Episode 2 Recap - Elephants and Gorges and NASA, Oh My!
I'm Going To Need To Borrow Someone's Rosary, And Don't Give Me More Than Four Hail Marys
Forgive me readers, for I have sinned. It has been 437 days since I’ve had any interest in reality television whatsoever.
Okay, so that number is a semi-arbitrary lie. The actual number is however many days it’s been since the first Joe Millionaire ended, and I said to myself “Amanda, it’s really time you started imposing some standards on what you’re willing to watch.”
But now a funny thing has happened. I’m enjoying this show. I’m enjoying this show a lot. I’m a little bit in love with Richard Branson, and I don’t quite know what to do with that. Intensive psychotherapy? Yes, probably.
See, I never watched The Apprentice. The concept of the show just didn’t appeal to me. I’m not especially interested in business, and what people are willing to do to succeed therein. But I don’t live in a cave, and I’ve been completely inundated with all things Trump for a good year now. He’s building some huge tower downtown in my city. He’s crawling out of dumpsters, shilling credit cards on my television screen. He was named one of People magazine’s 50 sexiest men, for crying out loud. I assumed that Sir Richard would be just another Trump clone, and I expected to find him utterly distasteful. But I don’t. Not even close.
If Donald Trump embodies the Gordon Gecko “greed is good” stereotype of the Reagan era, Branson is the kinder, gentler George H. W. Bush of television billionaires. You can almost see the thousand points of light beaming off of his beatific face. Where Trump barks “You’re fired” to his contestants, Branson sends them on their way with kind words and a smile. The end result is the same, but it’s the difference between demanding respect and earning it. This show isn’t going to enjoy Apprentice-style success – I’m guessing it won’t get past this first season – but it’s enough to have renewed my interest in a tired and overplayed genre. So go on with your bad self, Richard Branson. No new taxes, indeed.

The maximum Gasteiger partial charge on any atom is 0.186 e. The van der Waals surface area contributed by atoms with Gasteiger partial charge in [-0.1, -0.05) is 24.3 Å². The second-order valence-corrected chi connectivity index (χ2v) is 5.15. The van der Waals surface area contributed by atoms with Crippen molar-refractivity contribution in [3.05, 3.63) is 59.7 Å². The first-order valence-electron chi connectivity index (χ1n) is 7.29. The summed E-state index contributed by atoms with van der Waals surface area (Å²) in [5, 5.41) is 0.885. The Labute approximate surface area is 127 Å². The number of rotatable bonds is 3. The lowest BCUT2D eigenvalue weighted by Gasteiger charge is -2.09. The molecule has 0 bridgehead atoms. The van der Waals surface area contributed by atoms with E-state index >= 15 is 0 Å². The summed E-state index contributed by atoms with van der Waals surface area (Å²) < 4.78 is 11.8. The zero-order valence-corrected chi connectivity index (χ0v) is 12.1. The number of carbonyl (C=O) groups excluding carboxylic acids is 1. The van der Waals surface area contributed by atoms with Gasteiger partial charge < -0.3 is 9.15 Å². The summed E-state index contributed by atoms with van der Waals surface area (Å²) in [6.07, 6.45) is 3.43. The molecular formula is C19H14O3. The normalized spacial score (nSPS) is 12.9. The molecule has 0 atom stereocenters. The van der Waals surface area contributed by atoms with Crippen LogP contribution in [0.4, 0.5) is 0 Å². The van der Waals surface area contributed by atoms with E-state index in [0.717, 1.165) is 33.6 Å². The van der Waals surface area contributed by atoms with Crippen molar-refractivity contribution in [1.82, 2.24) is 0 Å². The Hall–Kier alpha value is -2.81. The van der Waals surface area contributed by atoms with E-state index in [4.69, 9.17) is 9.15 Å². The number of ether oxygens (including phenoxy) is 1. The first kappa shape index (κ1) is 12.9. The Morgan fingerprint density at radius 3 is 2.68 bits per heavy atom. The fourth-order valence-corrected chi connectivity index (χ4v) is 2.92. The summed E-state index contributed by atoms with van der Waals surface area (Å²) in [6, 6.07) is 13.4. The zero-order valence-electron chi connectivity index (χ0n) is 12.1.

And now that I’m done kissing his ass, I’ll make with the recapping.
On last week’s show, stuff happened.
The Hanta Virus Probably Has To Suck, Too.
This week we start off on the Virgin jet, where the contestants learn that they’ll be heading to Zimbabwe. That’s in Africa, for you slow students in the back. Get out your safety pencils and a circle of paper. Just like last week, they’re going to be divided up by gender, with a member of the female team heading up the men, and vice versa. The men pick Nicole, a dark-haired, sharp-featured attorney as their leader, and the ladies choose Gabriel, who is only identified as an entrepreneur. He also looks a lot like Derek Jeter, which, in my mind, is reason enough to have chosen him. He could sell pencils outside of the supermarket if he wanted to – that’s entrepreneurial, yes? – but as long as he continued to resemble Jeter, he could lead my team all day long. Sara interviews that she focused in on Gabriel because “he’s easy to work with, and he can handle a bunch of women.” It’s the first time Sara spoke on this episode, and already she’s pissing me off. “Handle” a bunch of women? Grow a little self-respect, you simpering harpy. Pick him for a legitimate reason, such as his hotness and the striking resemblance he bears to a certain New York Yankees shortstop.
To prove that they actually went to Zimbabwe, and not some LA soundstage, we’re treated to shots of the African savannah. I’ll tell you, I’d give my left arm to have been on that plane with them. Every time I see footage of Africa, it’s all grazing elephants this and galloping giraffes that. Can you even imagine how incredible it would be to witness that firsthand? Absolutely worth the risk of being gored, I’d wager. Maybe not the Ebola so much, but definitely the goring.